In the present case, the liver SFT diagnosis was based on the association of characteristic histological and immunohistochemical features (i.e., high cellular proliferation of spindle cells arranged in a storiform pattern) with the immunohistochemical staining profile of CD34 (+), Bcl-2 (+) and SM-actin (-). These characteristics differentiate SFTs from other liver tumors, such as primary hepatocellular carcinomas (CD34-negative), leiomyomas (smooth-muscle actin-positive and CD34-negative) and mesotheliomas (vimentin-positive, CD34-positive, cytokeratin-positive) . However, the CD34 antibody is not specific for SFT diagnosis and can be positive in angiosarcomas and gastrointestinal stromal tumors.
A hepatic SFT is often a benign neoplasm that has a good prognosis after surgery without recurrence. Most authors believe that postoperative adjuvant chemotherapy or radiotherapy should be reserved for incomplete resections and/or pathological features of malignancy [25, 26]. Currently, the combination of doxorubicin and ifosfamide is the standard systemic chemotherapy regimen for many subtypes of soft-tissue sarcomas. Gemcitabine with docetaxel has also emerged as a good therapeutic choice for these patients. Although cases of SFT that respond to these chemotherapeutic agents have been reported sporadically, no systematic review or clinical trial has identified an effective systemic regimen for an unresectable SFT to date. However, it has been proven that standard chemotherapy regimens may only have limited efficacy in SFT. The combination of temozolomide and bevacizumab had a remarkably high rate of overall response and a favorable duration of disease control; temozolomide/bevacizumab is a promising therapeutic regimen that warrants further investigation.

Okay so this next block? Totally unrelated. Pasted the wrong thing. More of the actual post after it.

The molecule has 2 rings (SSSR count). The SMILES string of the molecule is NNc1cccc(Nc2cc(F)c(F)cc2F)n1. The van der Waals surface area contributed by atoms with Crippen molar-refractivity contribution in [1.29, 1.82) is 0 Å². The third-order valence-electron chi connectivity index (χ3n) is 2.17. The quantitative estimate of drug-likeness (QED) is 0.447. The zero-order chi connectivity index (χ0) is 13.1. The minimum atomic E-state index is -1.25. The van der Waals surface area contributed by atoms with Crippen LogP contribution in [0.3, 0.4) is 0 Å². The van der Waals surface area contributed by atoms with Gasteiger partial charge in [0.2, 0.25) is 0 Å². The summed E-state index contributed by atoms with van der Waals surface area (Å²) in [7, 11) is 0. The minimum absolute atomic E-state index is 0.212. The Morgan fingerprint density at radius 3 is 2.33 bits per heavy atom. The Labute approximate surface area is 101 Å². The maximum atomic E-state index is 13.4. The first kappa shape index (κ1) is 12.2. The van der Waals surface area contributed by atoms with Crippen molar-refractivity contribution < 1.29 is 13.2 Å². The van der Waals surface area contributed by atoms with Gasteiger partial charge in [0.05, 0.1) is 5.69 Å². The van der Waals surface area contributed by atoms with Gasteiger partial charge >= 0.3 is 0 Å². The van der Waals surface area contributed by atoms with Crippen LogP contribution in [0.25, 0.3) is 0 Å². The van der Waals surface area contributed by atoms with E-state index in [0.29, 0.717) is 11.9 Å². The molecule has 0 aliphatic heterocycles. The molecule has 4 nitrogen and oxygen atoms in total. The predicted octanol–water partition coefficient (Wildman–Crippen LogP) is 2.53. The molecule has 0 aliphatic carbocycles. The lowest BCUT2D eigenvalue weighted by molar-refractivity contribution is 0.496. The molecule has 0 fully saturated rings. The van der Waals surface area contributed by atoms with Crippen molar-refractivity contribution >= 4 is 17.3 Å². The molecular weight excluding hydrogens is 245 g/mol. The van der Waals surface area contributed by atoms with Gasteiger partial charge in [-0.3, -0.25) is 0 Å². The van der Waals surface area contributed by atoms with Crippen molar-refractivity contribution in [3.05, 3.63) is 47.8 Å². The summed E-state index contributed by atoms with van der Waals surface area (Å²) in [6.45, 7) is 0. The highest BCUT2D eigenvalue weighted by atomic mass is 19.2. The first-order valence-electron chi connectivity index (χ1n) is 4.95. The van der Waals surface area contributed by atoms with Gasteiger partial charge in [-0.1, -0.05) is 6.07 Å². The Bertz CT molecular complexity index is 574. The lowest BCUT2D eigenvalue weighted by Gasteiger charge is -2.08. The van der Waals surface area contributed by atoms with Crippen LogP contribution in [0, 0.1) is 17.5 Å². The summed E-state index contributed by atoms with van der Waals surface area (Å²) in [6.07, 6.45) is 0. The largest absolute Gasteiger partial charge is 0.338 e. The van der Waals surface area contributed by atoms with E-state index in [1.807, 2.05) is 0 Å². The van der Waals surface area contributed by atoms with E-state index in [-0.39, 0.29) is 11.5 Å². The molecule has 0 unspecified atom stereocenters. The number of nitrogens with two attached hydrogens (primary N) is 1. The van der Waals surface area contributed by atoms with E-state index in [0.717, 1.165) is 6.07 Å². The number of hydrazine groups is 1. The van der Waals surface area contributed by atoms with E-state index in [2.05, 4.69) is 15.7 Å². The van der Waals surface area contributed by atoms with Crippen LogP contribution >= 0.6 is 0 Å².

When complete resection is impossible or when there is recurrence, radiotherapy can be used, but a negative surgical margin does not mean that radiotherapy is unnecessary. Postoperative radiotherapy may theoretically reduce the risk of local recurrence; therefore, postoperative radiotherapy should be used as an adjunctive therapy in all patients . In our case, we also used TACE for arterial embolization several days before operation. TACE is an option to generate tumor hypotrophy for a better resection and reduced hemorrhagic risk. Almost all reports agree that a complete surgical resection with tumor-free margins remains the cornerstone of treatment because of the reported 10-year overall survival rates of 54-89% . The current case had widespread skeletal metastases; therefore, we used chemotherapy (adriamycin and ifosfamide), but this systemic regimen seemed to be inadequate. We believe that this report will contribute to understanding the natural history of liver SFTs.
SFTs of the liver are a rare neoplasm that cannot be definitely diagnosed by characteristic histological and immunohistochemical properties. A complete surgical resection with tumor-free margins is the best choice for treatment. Postoperative adjuvant chemotherapy or radiotherapy should be used in malignant SFTs; however, the use of these therapies in benign SFTs is still controversial.
Written informed consent was obtained from the patient for publication of this case report and accompanying images. A copy of the written consent is available for review by the Editor-in-Chief of this journal.
Department of General Surgery, Research Center of Digestive Diseases, ZhongNan Hospital, Wuhan University